After a hearing, members of the board deliberate and if they believe a violation has occurred, decide what course of action would provide the best means of education for the student. The board never wants to “punish” someone, but rather provide a means of education through sanctioning. If the violation is minor, usually community service or some other activity is selected. If the student, however, commits a more serious violation, a period of probation may also be included. During the period of probation, if a student is found responsible for violating college policies, she is likely to receive more serious sanctioning, which may include a recommendation of suspension or expulsion.
8. Can I have a lawyer?
The student may bring an advisor of their choosing to a hearing for comfort and advice. During the course of the hearing, the advisor is not permitted to address the board.
9. Does appearing before the board become noted on my student record?
The board and Office of Student Affairs keep a record of the violation and hearing throughout the student’s career at Smith and up to seven years after graduation. In most cases, the violation will not be noted upon the student’s transcript.
10. How come everybody who commits the same violation doesn’t always get the same sanctioning?
Every sanction is designed specifically for the student and their personal needs. The board evaluates the severity of each complaint and determines the sanctioning based upon the information presented at the hearing. Other factors that contribute to the sanctioning process include: how much has the student learned from this experience, is the student likely to repeat the violation, will certain sanctions help or impede the student’s ability to succeed within the Smith community.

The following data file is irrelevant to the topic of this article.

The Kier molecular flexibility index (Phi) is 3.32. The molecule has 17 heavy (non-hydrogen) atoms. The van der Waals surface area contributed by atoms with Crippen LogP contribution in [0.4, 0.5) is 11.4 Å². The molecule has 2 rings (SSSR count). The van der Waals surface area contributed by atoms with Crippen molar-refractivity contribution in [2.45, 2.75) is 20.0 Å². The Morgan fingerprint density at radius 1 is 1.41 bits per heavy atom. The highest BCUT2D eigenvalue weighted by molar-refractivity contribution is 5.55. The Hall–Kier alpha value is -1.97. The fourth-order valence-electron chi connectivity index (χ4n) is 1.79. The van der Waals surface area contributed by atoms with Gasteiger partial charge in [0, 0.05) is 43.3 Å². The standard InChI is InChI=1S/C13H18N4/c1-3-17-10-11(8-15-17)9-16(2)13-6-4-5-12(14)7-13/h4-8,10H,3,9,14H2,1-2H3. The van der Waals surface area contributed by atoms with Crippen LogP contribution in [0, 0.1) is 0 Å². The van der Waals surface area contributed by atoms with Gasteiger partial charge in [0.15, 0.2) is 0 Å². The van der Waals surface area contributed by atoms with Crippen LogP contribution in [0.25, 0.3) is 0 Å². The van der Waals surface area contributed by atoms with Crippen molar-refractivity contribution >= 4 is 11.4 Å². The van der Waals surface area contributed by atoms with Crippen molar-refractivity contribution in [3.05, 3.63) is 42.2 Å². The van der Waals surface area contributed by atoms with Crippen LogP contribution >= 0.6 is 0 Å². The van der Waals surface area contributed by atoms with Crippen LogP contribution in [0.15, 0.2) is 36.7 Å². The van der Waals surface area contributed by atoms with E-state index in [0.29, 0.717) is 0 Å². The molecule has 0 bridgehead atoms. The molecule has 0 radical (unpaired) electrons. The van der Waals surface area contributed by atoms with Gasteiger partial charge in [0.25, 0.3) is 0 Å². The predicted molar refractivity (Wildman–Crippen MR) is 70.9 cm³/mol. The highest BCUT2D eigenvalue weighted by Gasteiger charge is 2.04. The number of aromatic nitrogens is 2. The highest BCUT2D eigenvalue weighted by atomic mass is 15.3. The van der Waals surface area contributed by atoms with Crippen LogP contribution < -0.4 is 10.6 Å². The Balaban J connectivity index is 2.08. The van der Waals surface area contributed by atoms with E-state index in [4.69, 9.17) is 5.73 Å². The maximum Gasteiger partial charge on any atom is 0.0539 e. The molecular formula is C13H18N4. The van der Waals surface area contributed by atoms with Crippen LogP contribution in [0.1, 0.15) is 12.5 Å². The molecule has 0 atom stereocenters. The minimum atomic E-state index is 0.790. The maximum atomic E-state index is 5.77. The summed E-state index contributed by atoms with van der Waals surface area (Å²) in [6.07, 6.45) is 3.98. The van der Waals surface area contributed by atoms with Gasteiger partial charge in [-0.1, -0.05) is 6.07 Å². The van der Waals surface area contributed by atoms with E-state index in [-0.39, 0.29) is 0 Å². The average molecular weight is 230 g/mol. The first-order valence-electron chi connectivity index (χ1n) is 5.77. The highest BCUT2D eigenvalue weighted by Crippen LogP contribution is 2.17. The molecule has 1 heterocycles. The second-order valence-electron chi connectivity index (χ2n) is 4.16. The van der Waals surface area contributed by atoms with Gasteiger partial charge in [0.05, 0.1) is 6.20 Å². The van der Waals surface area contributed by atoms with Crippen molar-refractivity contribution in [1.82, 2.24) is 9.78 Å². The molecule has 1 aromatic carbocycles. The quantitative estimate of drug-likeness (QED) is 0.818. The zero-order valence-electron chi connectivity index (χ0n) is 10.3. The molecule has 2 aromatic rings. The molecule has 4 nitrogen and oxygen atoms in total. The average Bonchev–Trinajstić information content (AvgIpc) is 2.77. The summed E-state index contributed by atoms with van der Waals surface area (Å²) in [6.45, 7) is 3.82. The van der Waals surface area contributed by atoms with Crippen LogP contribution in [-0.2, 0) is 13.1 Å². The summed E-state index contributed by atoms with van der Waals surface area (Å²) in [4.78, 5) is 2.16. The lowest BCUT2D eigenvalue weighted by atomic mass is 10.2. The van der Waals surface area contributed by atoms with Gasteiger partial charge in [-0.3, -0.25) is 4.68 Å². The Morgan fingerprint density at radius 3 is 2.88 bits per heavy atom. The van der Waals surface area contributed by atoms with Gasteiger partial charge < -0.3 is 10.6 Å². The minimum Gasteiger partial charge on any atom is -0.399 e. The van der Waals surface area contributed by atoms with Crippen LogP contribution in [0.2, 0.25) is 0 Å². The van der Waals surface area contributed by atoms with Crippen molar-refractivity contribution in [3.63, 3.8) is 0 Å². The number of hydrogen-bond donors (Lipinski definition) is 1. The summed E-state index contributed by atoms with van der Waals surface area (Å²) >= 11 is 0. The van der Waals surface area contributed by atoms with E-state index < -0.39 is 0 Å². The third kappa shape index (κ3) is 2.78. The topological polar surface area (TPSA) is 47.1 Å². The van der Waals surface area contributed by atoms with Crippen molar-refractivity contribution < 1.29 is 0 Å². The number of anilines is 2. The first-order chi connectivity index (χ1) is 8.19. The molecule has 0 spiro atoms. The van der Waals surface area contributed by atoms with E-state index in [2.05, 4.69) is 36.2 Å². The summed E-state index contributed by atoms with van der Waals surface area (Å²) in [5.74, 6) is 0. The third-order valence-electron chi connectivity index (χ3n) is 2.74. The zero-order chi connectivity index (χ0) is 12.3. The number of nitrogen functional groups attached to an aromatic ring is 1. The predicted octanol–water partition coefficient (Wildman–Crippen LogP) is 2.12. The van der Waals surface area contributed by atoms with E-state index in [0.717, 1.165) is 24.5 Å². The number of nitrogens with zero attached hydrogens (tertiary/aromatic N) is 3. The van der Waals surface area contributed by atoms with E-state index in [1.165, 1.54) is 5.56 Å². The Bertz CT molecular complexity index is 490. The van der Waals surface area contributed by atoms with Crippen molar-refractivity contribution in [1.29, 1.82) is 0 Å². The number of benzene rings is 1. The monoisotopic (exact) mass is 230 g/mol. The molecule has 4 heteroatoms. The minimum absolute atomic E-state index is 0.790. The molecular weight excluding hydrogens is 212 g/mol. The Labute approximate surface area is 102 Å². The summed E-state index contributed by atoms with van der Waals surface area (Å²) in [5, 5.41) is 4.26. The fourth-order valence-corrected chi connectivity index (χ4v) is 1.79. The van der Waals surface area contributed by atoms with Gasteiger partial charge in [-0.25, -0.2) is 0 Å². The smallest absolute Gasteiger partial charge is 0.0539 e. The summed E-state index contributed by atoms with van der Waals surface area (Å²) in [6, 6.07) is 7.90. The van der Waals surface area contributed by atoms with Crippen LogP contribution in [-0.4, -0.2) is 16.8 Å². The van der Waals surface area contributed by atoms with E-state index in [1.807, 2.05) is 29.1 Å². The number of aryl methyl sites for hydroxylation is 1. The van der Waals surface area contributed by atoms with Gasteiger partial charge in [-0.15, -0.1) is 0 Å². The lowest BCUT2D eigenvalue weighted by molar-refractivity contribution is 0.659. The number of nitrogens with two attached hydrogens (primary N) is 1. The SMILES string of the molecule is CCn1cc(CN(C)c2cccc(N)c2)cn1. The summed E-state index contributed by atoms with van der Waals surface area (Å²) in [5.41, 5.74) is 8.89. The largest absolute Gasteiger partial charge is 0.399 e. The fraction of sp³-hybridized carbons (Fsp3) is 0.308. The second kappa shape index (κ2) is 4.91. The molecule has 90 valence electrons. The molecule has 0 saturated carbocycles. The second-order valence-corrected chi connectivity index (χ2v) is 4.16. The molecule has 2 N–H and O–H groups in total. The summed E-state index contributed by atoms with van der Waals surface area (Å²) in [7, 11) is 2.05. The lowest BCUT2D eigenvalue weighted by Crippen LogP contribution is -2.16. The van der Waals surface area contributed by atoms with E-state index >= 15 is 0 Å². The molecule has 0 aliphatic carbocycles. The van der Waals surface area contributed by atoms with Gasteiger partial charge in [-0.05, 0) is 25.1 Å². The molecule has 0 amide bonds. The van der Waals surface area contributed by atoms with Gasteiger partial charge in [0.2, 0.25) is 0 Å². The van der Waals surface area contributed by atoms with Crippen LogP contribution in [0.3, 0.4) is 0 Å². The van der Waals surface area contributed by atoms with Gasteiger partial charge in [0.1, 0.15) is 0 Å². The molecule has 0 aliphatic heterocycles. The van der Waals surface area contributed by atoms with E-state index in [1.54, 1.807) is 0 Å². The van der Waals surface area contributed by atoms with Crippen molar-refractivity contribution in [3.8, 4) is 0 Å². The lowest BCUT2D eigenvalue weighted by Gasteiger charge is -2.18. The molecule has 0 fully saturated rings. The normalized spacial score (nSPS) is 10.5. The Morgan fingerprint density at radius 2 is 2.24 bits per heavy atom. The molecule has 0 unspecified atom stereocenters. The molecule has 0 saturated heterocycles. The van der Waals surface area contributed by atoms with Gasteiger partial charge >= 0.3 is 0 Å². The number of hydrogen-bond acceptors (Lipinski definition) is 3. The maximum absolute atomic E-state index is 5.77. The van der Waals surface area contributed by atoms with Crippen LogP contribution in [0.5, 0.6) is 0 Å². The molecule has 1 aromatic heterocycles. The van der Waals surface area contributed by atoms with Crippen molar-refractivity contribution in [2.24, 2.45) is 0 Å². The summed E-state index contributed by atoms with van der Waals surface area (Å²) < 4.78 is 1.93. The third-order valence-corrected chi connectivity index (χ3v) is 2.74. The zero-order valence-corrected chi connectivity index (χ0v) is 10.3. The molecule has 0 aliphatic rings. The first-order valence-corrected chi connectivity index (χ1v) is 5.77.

11. Are the hearings kept confidential?
Yes, all hearings are confidential. Throughout the hearing, a digital recording is made in case the board needs to hear certain parts of the hearing during deliberation or in case the student decides to appeal the final decision of the board. Statistics on cases can be made available by contacting the dean of students office at firstname.lastname@example.org
12. What happens if I do not complete my sanctioning?
If a student does not complete their sanctioning, the student may be charged with non-compliance and may be required appear before the board for hearing or have a meeting with the advisor to the board.
13. Is there any way out of it? Can I appeal the final decision of the CB?
If a violation or complaint has been filed, there is no way to avoid a hearing scheduled by the board. The easiest method is to simply attend the scheduled hearing. If you believe that the final decision of the board is unfair, you can file an appeal within seven days of receiving the board’s final decision. To do so, you must file it with the dean of students.
Chair, Conduct Board
Coordinator, Conduct Board
Associate Director of Residence Life,
Dean of Students,
Adviser to Board
Director of Multicultural Affairs,
Director of Residence Life,
Assistant Dean of Students,
Stacey Steinbach (West Quad) - ext. 4374
Romina Pacheco (Green Street) - ext. 2236
Kia Brown (Upper Elm) - ext. 6970
Annie Cohen (Lower Elm) - ext. 2237
Dana Olivo (Center Campus) - ext. 2234
Brandon Buehring (East Quad) - ext. 4934
SGA & the Conduct Board
Community Conduct Board FAQ